Bugaboo Provincial Park is an alpine rock climbers dream come true.
The first time I saw photos of the Bugaboos I was dazzled. Where were these perfect looking granite peaks surrounded by beautiful snowfields and glaciers? I knew that someday I wanted to experience this magical playground for myself…
These dreamy peaks are located in southeast British Columbia and are part of the Columbia Mountain Range, just west of the Rocky Mountains. In late summer 2017 the time was finally right for me to embark on the journey from Custer, South Dakota to “the Bugs”.
When my 1996 Toyota station wagon, aka “the white whale”, finally rolled into Missoula the air was hot and thick with smoky haze. The death orb (aka the sun) glowed big and orange on the western horizon and the smell of fire was in the air. Since the air conditioning in the white whale had long since gasped out its last cool air, I opened the windows and collided with the smoky mess I breathed. Sweating, I listened to Hidden Brain and Radiolab podcasts to pass the miles and anticipated the adventures to come grew as I got closer.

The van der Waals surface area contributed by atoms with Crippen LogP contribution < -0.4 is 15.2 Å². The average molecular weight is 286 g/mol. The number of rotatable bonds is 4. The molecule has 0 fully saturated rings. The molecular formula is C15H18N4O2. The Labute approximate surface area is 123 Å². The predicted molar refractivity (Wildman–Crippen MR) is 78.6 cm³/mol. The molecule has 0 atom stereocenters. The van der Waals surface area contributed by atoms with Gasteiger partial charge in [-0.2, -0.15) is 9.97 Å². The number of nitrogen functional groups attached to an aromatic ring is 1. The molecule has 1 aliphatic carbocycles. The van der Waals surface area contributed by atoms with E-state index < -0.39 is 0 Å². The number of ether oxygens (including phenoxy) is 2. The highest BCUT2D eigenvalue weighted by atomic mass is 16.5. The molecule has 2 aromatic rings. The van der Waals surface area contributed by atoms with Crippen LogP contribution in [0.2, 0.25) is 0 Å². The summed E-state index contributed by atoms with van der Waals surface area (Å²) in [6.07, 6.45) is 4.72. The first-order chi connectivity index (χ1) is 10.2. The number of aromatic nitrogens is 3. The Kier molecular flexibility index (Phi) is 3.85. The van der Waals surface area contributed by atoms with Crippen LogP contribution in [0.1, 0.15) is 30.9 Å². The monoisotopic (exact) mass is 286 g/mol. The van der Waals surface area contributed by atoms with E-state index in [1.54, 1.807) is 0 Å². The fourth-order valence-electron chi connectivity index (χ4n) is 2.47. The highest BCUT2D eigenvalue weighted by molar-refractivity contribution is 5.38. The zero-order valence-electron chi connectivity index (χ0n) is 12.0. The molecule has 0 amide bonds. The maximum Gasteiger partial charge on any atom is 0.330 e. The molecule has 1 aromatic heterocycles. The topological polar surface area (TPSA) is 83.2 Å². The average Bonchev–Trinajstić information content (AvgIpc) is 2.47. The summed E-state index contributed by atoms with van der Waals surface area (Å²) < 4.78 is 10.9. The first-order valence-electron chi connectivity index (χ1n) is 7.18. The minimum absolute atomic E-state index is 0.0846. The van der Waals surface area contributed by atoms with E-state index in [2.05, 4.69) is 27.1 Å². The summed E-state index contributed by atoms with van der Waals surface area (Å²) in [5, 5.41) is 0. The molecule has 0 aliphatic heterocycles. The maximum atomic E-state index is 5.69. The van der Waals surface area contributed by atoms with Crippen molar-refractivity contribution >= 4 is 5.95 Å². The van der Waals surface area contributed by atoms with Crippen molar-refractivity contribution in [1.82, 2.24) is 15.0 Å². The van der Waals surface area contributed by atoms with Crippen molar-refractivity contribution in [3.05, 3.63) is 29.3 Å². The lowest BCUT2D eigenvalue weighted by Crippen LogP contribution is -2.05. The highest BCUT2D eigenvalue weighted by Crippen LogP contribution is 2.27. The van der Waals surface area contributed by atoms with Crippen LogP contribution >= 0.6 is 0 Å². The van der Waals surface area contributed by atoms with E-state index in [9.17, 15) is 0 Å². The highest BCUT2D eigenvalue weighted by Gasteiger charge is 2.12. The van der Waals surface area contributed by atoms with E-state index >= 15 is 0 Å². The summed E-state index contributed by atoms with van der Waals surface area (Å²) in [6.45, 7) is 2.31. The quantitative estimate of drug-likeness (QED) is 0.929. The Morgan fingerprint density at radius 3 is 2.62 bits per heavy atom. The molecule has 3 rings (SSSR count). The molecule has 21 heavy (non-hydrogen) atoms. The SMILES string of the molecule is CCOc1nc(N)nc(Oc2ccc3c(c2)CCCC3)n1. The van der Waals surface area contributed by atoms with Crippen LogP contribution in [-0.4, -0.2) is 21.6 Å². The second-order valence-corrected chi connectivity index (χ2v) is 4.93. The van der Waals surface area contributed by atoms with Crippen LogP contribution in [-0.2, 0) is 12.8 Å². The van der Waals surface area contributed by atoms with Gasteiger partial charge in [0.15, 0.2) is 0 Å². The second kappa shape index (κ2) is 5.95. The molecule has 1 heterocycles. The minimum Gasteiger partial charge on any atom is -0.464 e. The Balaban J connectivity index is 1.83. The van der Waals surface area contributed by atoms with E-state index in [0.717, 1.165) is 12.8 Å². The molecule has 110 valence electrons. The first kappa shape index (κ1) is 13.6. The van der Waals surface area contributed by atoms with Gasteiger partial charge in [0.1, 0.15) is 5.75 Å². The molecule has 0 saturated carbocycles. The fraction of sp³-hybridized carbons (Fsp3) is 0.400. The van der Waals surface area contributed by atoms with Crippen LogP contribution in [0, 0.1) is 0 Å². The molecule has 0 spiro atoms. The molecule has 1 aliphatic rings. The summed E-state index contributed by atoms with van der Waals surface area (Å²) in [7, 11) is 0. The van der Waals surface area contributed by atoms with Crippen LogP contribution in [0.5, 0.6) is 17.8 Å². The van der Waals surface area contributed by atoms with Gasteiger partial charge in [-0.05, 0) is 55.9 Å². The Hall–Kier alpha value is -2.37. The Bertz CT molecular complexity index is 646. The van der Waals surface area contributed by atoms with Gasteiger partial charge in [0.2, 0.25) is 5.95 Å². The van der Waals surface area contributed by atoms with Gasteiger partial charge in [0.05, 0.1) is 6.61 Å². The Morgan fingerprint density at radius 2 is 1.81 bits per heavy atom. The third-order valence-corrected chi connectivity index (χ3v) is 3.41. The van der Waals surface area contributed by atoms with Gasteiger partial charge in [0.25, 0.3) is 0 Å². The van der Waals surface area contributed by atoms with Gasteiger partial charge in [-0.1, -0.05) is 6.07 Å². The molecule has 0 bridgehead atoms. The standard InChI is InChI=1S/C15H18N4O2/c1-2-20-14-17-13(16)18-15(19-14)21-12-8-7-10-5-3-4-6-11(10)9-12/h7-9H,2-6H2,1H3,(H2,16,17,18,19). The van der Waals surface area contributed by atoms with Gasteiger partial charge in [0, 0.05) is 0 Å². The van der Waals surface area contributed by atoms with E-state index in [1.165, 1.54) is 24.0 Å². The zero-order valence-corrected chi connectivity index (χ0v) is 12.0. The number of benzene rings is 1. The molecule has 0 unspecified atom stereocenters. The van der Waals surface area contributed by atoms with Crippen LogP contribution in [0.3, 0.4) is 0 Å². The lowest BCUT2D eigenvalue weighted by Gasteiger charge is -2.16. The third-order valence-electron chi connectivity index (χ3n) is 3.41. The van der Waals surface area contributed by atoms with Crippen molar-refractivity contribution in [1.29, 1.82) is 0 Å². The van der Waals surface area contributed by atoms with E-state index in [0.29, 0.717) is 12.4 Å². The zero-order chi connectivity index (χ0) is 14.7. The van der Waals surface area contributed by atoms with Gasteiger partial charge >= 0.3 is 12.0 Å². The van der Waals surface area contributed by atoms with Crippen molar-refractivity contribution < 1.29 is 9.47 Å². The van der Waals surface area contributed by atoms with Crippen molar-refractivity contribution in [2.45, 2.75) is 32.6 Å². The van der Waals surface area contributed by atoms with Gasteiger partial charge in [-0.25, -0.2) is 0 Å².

My long time friend and climbing partner Jennifer awaited my arrival in Missoula. She was taking the next year off from her teaching job and was psyched to join me for a late summer climbing foray to the Bugs. We spent the better part of the next day sorting through piles of gear and food and getting it all organized and packed up. We were happy to have good friends in town who were gracious hosts, letting us yard-sale our stuff across their house and lawn. They gave us route suggestions and enticed us with their own tales of climbing in the Bugaboos “back in the day”. They also laughed at us as we helped each other heft our gargantuan packs to test out our loads.
On the final stretch of the rocky drive in to Bugaboo Provincial Park, we caught our first view of the snow covered slopes and granite peaks we travelled so far to touch. Eeeek! Were we really going to climb those summits jutting way up into the clouds? Impressive indeed!
At the Bugaboos trailhead parking lot we followed the example of others and constructed a cocoon of chicken wire, rocks and sticks around the white whale. (I was hopeful that she would emerge from her cocoon in 7 days as a new 4WD Sprinter.) In theory the wire is supposed to protect those tasty belts and hoses from hungry porcupines and rodents. However, we were convinced that the whole thing was a joke made up by the locals many years ago to see if they could get a bunch of out of towners to scratch up their SUVs with the wire barricades. I mean, any self-respecting rodent should be able to figure out how to get underneath a bit of jinky chicken wire, right?